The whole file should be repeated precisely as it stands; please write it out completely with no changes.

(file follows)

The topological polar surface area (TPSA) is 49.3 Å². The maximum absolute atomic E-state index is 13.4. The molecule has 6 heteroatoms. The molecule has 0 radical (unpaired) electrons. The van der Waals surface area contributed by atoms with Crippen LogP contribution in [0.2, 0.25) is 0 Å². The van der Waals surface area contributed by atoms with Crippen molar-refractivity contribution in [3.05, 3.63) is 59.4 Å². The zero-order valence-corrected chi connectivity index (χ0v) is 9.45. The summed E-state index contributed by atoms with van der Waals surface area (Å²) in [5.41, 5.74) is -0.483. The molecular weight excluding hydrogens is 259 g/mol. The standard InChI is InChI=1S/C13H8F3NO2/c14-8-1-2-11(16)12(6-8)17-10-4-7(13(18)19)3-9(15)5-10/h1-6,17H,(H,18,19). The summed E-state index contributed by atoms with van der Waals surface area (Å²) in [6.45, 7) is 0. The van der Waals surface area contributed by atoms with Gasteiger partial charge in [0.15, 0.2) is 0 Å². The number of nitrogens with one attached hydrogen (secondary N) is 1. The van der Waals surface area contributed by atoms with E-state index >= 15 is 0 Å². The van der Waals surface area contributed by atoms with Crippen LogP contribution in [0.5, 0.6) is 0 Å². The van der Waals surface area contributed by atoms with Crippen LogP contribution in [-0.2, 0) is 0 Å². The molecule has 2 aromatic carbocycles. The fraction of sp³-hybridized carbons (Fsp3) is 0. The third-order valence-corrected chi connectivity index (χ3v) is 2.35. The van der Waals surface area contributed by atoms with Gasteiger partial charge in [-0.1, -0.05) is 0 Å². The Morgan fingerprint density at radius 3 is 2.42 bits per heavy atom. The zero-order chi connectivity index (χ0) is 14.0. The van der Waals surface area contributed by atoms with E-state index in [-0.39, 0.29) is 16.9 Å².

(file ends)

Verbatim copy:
The topological polar surface area (TPSA) is 49.3 Å². The maximum absolute atomic E-state index is 13.4. The molecule has 6 heteroatoms. The molecule has 0 radical (unpaired) electrons. The van der Waals surface area contributed by atoms with Crippen LogP contribution in [0.2, 0.25) is 0 Å². The van der Waals surface area contributed by atoms with Crippen molar-refractivity contribution in [3.05, 3.63) is 59.4 Å². The zero-order valence-corrected chi connectivity index (χ0v) is 9.45. The summed E-state index contributed by atoms with van der Waals surface area (Å²) in [5.41, 5.74) is -0.483. The molecular weight excluding hydrogens is 259 g/mol. The standard InChI is InChI=1S/C13H8F3NO2/c14-8-1-2-11(16)12(6-8)17-10-4-7(13(18)19)3-9(15)5-10/h1-6,17H,(H,18,19). The summed E-state index contributed by atoms with van der Waals surface area (Å²) in [6.45, 7) is 0. The van der Waals surface area contributed by atoms with Gasteiger partial charge in [0.15, 0.2) is 0 Å². The number of nitrogens with one attached hydrogen (secondary N) is 1. The van der Waals surface area contributed by atoms with E-state index >= 15 is 0 Å². The van der Waals surface area contributed by atoms with Crippen LogP contribution in [0.5, 0.6) is 0 Å². The van der Waals surface area contributed by atoms with Crippen LogP contribution in [-0.2, 0) is 0 Å². The molecule has 2 aromatic carbocycles. The fraction of sp³-hybridized carbons (Fsp3) is 0. The third-order valence-corrected chi connectivity index (χ3v) is 2.35. The van der Waals surface area contributed by atoms with Gasteiger partial charge in [-0.1, -0.05) is 0 Å². The Morgan fingerprint density at radius 3 is 2.42 bits per heavy atom. The zero-order chi connectivity index (χ0) is 14.0. The van der Waals surface area contributed by atoms with E-state index in [-0.39, 0.29) is 16.9 Å².